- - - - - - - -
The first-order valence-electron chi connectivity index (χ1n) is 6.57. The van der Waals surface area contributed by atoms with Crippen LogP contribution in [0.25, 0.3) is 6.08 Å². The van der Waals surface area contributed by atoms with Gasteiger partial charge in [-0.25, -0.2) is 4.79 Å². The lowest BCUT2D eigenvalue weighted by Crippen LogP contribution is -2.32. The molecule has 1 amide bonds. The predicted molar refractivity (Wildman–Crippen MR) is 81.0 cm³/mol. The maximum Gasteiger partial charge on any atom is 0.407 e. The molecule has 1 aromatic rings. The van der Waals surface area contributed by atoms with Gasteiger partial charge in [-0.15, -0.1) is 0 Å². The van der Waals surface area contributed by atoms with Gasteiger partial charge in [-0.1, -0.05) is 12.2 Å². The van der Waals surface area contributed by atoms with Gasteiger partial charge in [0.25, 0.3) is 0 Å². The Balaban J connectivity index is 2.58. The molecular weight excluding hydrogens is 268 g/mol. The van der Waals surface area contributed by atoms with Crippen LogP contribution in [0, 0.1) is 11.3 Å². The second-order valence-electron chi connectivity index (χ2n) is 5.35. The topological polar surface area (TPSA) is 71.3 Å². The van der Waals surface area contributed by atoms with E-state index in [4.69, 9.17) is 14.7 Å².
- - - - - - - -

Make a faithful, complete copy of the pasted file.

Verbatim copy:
The first-order valence-electron chi connectivity index (χ1n) is 6.57. The van der Waals surface area contributed by atoms with Crippen LogP contribution in [0.25, 0.3) is 6.08 Å². The van der Waals surface area contributed by atoms with Gasteiger partial charge in [-0.25, -0.2) is 4.79 Å². The lowest BCUT2D eigenvalue weighted by Crippen LogP contribution is -2.32. The molecule has 1 amide bonds. The predicted molar refractivity (Wildman–Crippen MR) is 81.0 cm³/mol. The maximum Gasteiger partial charge on any atom is 0.407 e. The molecule has 1 aromatic rings. The van der Waals surface area contributed by atoms with Gasteiger partial charge in [-0.15, -0.1) is 0 Å². The van der Waals surface area contributed by atoms with Gasteiger partial charge in [-0.1, -0.05) is 12.2 Å². The van der Waals surface area contributed by atoms with Gasteiger partial charge in [0.25, 0.3) is 0 Å². The Balaban J connectivity index is 2.58. The molecular weight excluding hydrogens is 268 g/mol. The van der Waals surface area contributed by atoms with Crippen LogP contribution in [0, 0.1) is 11.3 Å². The second-order valence-electron chi connectivity index (χ2n) is 5.35. The topological polar surface area (TPSA) is 71.3 Å². The van der Waals surface area contributed by atoms with E-state index in [4.69, 9.17) is 14.7 Å².